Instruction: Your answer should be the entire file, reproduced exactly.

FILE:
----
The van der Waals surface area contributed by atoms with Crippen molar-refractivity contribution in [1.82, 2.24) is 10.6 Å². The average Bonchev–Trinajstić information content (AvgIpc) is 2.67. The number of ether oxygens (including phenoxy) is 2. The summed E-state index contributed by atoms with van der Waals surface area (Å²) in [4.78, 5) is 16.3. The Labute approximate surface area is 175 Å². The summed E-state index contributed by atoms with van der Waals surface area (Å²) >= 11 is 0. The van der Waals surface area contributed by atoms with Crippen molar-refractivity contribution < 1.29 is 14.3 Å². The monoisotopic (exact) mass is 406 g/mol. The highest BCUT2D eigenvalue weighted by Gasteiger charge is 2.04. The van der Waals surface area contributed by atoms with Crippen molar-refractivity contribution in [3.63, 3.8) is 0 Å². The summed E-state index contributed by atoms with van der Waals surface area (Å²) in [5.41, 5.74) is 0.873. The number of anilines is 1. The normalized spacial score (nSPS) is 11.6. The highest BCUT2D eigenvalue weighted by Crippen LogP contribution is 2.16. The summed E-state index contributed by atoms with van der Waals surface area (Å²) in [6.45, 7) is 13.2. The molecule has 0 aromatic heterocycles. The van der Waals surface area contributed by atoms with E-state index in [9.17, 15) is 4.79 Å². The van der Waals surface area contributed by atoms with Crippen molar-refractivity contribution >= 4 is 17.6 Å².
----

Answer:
The van der Waals surface area contributed by atoms with Crippen molar-refractivity contribution in [1.82, 2.24) is 10.6 Å². The average Bonchev–Trinajstić information content (AvgIpc) is 2.67. The number of ether oxygens (including phenoxy) is 2. The summed E-state index contributed by atoms with van der Waals surface area (Å²) in [4.78, 5) is 16.3. The Labute approximate surface area is 175 Å². The summed E-state index contributed by atoms with van der Waals surface area (Å²) >= 11 is 0. The van der Waals surface area contributed by atoms with Crippen molar-refractivity contribution < 1.29 is 14.3 Å². The monoisotopic (exact) mass is 406 g/mol. The highest BCUT2D eigenvalue weighted by Gasteiger charge is 2.04. The van der Waals surface area contributed by atoms with Crippen molar-refractivity contribution in [3.63, 3.8) is 0 Å². The summed E-state index contributed by atoms with van der Waals surface area (Å²) in [5.41, 5.74) is 0.873. The number of anilines is 1. The normalized spacial score (nSPS) is 11.6. The highest BCUT2D eigenvalue weighted by Crippen LogP contribution is 2.16. The summed E-state index contributed by atoms with van der Waals surface area (Å²) in [6.45, 7) is 13.2. The molecule has 0 aromatic heterocycles. The van der Waals surface area contributed by atoms with E-state index in [9.17, 15) is 4.79 Å². The van der Waals surface area contributed by atoms with Crippen molar-refractivity contribution >= 4 is 17.6 Å².